Rugby positions requires a different set of physical and technical attributes and it is this diversity which makes the game so accessible to all. With 15 players on each team, everyone has a different role to play in a game of rugby. The team is usually split into two, eight forwards and seven backs.
Loose and Tight-head prop - the loose-head and tight-head props make up what is known as the front row, which refers to their rugby positions in the scrum. They are responsible for lifting the locks during a line-out and carrying the ball in open play.
Hooker - the hooker is one of the forwards’ key decision-makers. He or she will coordinate the timing at the scrum, and is also responsible for winning possession in the scrummage by hooking the ball back through the props’ legs.
Lock forward- the engine room of the scrum and the target men in the lineout, meaning that they need to be tall, powerful players with excellent scrummaging technique and pinpoint timing. The two locks stick their heads between the two props and the hooker in the scrums. They are also responsible for keeping the scrum square and provide the power to shift it forward.
Blind-side flanker and Open-side flanker - Flankers have the fewest defined roles at scrums and line-outs. As such, they often have a great all-around mix of speed, endurance, ball-handling, tackling, and rucking. The flankers are tasked with the huge responsibility of winning possession at every breakdown in open play. They play an important role in a scrum especially when possession is lost to the opponent.
Number eight - Binding on right at the back of the scrum, the No.8 is also the only player from the forwards who are allowed to pick the ball up from the base of the scrum. Number 8 is responsible for getting his team over the gain line, cause it is the only forward that is allowed to pick up the ball from the base ofthe scrum to do this.
Scrum-half- the scrum-half is the key rugby positions when 메이저사이트 it comes to building attacks. Scrum halves form the all-important link between the forwards and the backs. Normally acts as the ‘General’ for the forwards and is always in the hub of the action.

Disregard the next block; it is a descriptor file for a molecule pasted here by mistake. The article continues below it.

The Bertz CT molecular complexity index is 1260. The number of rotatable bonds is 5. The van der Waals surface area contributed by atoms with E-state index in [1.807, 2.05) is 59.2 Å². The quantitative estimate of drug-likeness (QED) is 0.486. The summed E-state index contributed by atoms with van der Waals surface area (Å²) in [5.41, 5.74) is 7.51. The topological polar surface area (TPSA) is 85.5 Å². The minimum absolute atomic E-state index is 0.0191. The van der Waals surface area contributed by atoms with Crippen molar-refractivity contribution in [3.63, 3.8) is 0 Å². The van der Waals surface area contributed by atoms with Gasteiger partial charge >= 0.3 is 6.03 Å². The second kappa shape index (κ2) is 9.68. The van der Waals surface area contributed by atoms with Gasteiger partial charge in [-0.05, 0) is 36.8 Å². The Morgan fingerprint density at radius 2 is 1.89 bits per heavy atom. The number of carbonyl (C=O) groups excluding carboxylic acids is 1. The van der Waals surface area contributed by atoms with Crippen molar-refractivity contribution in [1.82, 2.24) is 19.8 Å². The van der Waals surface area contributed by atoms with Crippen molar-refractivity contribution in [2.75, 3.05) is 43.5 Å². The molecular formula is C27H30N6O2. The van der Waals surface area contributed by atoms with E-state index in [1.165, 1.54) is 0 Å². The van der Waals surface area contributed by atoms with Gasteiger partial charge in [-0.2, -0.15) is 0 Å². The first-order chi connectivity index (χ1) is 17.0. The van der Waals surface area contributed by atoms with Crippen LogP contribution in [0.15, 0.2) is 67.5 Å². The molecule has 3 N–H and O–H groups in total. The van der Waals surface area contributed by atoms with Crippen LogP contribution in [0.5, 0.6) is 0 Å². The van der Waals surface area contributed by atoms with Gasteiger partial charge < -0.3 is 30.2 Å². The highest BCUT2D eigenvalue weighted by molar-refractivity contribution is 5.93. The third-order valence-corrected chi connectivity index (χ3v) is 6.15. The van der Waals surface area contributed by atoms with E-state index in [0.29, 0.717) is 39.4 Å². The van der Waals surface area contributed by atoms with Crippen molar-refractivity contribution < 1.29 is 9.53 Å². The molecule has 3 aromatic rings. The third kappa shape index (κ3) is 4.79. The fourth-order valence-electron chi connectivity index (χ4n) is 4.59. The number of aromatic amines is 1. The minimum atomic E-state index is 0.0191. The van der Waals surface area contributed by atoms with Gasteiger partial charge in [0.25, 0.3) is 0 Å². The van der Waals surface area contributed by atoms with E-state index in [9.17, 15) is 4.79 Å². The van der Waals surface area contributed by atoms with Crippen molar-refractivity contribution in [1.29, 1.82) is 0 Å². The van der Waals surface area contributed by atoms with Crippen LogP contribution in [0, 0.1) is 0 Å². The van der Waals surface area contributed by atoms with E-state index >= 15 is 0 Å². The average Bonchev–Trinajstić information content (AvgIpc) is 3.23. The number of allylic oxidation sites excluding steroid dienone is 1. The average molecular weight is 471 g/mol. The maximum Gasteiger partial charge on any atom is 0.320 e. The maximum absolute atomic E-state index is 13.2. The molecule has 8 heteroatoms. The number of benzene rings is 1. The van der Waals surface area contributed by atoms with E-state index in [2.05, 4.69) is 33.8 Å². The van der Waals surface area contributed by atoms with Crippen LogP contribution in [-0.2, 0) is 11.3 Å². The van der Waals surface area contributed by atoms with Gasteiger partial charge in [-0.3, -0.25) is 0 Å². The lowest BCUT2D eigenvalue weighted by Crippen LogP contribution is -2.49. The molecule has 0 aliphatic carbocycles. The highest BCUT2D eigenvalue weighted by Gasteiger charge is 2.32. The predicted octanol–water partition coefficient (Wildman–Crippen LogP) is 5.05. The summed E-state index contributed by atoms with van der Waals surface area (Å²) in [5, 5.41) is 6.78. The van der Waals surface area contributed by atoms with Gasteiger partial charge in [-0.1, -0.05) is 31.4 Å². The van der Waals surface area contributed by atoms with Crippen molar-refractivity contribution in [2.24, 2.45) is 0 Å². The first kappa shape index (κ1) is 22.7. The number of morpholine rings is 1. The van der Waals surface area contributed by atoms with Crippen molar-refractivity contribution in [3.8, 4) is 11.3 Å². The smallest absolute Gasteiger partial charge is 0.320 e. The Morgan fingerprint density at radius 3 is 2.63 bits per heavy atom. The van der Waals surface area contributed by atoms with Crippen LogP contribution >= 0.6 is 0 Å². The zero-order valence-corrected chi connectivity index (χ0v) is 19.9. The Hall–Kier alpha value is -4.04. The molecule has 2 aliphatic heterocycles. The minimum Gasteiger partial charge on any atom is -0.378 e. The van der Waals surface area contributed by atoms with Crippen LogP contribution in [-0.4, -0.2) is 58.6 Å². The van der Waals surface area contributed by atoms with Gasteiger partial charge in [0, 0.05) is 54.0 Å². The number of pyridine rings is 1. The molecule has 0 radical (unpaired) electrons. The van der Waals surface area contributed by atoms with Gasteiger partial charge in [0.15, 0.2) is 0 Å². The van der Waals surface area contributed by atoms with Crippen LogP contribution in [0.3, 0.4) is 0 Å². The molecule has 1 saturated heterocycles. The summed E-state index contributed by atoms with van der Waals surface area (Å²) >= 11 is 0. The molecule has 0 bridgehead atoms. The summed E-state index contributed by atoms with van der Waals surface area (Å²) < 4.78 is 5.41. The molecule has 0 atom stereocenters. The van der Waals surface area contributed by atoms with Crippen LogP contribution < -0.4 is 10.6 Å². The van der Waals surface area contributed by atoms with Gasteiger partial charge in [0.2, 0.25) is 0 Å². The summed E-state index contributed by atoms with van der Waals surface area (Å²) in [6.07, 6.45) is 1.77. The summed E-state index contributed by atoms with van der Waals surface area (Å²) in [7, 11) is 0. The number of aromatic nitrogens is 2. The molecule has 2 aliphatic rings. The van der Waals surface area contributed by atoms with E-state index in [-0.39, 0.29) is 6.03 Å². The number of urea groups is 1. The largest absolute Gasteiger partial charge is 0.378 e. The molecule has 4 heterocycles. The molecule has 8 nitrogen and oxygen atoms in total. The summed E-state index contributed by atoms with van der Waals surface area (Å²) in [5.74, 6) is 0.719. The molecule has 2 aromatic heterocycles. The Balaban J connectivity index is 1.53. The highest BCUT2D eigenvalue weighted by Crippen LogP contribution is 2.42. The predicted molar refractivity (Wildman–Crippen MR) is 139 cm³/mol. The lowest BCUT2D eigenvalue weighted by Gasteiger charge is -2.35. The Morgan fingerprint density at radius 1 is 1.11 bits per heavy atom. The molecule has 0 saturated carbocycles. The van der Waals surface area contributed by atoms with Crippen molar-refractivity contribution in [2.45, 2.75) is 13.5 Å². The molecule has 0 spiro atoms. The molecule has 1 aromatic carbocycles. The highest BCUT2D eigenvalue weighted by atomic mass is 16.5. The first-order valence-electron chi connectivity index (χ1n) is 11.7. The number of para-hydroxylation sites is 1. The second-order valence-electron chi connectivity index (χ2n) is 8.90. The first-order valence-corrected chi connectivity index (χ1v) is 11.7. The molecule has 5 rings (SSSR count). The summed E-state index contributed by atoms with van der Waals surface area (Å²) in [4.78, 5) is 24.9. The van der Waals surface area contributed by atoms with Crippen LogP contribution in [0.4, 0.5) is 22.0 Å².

Fly half - Almost every attack will go through the fly-half, who also has the responsibility of deciding when to pass the ball out to the centres and when to kick for position. The fly half is the most important position on the pitch because the Fly-half runs the attack, organizes the defense and decides when it is best to kick for position on the pitch.
Wing - the wing is the finisher in most attacks and are spread to the edges of the field. They are the fastest players on the team with great acceleration and side-stepping ability.
Centre - The centres take on their opposite number in an attempt to either break the defensive line, or draw in enough opposition defenders to create space and try-scoring opportunities for their team-mates. A Centre should be very strong fast and able to pass with pinpoint accuracy under pressure.
Full back - The full back is the last line of defense. They line up behind all the other backs and adjust their position as needed to tackle ball carriers who break the defensive line. All rugby full-backs need a flawless and safe pair of hands. Their main role is making last-ditch tackles and turning defense into attack. Read more...